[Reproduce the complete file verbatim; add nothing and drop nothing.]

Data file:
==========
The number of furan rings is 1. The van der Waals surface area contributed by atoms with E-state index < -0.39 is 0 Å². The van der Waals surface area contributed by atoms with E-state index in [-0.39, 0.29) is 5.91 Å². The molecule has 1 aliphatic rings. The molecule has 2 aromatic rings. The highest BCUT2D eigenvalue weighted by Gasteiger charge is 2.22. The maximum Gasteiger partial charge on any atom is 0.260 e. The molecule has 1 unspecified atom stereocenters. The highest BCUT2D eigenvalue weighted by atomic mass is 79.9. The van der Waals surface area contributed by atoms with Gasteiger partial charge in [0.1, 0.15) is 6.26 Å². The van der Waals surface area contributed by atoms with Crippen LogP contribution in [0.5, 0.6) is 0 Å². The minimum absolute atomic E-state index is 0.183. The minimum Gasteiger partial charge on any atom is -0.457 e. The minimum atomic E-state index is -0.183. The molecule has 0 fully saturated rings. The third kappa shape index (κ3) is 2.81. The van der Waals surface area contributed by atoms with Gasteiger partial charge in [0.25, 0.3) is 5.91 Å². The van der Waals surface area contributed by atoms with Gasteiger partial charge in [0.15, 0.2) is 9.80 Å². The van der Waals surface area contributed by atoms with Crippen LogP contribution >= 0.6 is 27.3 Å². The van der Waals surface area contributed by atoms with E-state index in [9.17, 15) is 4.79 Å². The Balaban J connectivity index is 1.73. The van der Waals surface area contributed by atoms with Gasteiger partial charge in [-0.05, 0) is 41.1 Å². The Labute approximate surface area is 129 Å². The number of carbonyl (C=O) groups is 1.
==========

The number of furan rings is 1. The van der Waals surface area contributed by atoms with E-state index < -0.39 is 0 Å². The van der Waals surface area contributed by atoms with E-state index in [-0.39, 0.29) is 5.91 Å². The molecule has 1 aliphatic rings. The molecule has 2 aromatic rings. The highest BCUT2D eigenvalue weighted by Gasteiger charge is 2.22. The maximum Gasteiger partial charge on any atom is 0.260 e. The molecule has 1 unspecified atom stereocenters. The highest BCUT2D eigenvalue weighted by atomic mass is 79.9. The van der Waals surface area contributed by atoms with Gasteiger partial charge in [0.1, 0.15) is 6.26 Å². The van der Waals surface area contributed by atoms with Crippen LogP contribution in [0.5, 0.6) is 0 Å². The minimum absolute atomic E-state index is 0.183. The minimum Gasteiger partial charge on any atom is -0.457 e. The minimum atomic E-state index is -0.183. The molecule has 0 fully saturated rings. The third kappa shape index (κ3) is 2.81. The van der Waals surface area contributed by atoms with Gasteiger partial charge in [0.25, 0.3) is 5.91 Å². The van der Waals surface area contributed by atoms with Gasteiger partial charge in [0.15, 0.2) is 9.80 Å². The van der Waals surface area contributed by atoms with Crippen LogP contribution >= 0.6 is 27.3 Å². The van der Waals surface area contributed by atoms with E-state index in [9.17, 15) is 4.79 Å². The Balaban J connectivity index is 1.73. The van der Waals surface area contributed by atoms with Gasteiger partial charge in [-0.05, 0) is 41.1 Å². The Labute approximate surface area is 129 Å². The number of carbonyl (C=O) groups is 1.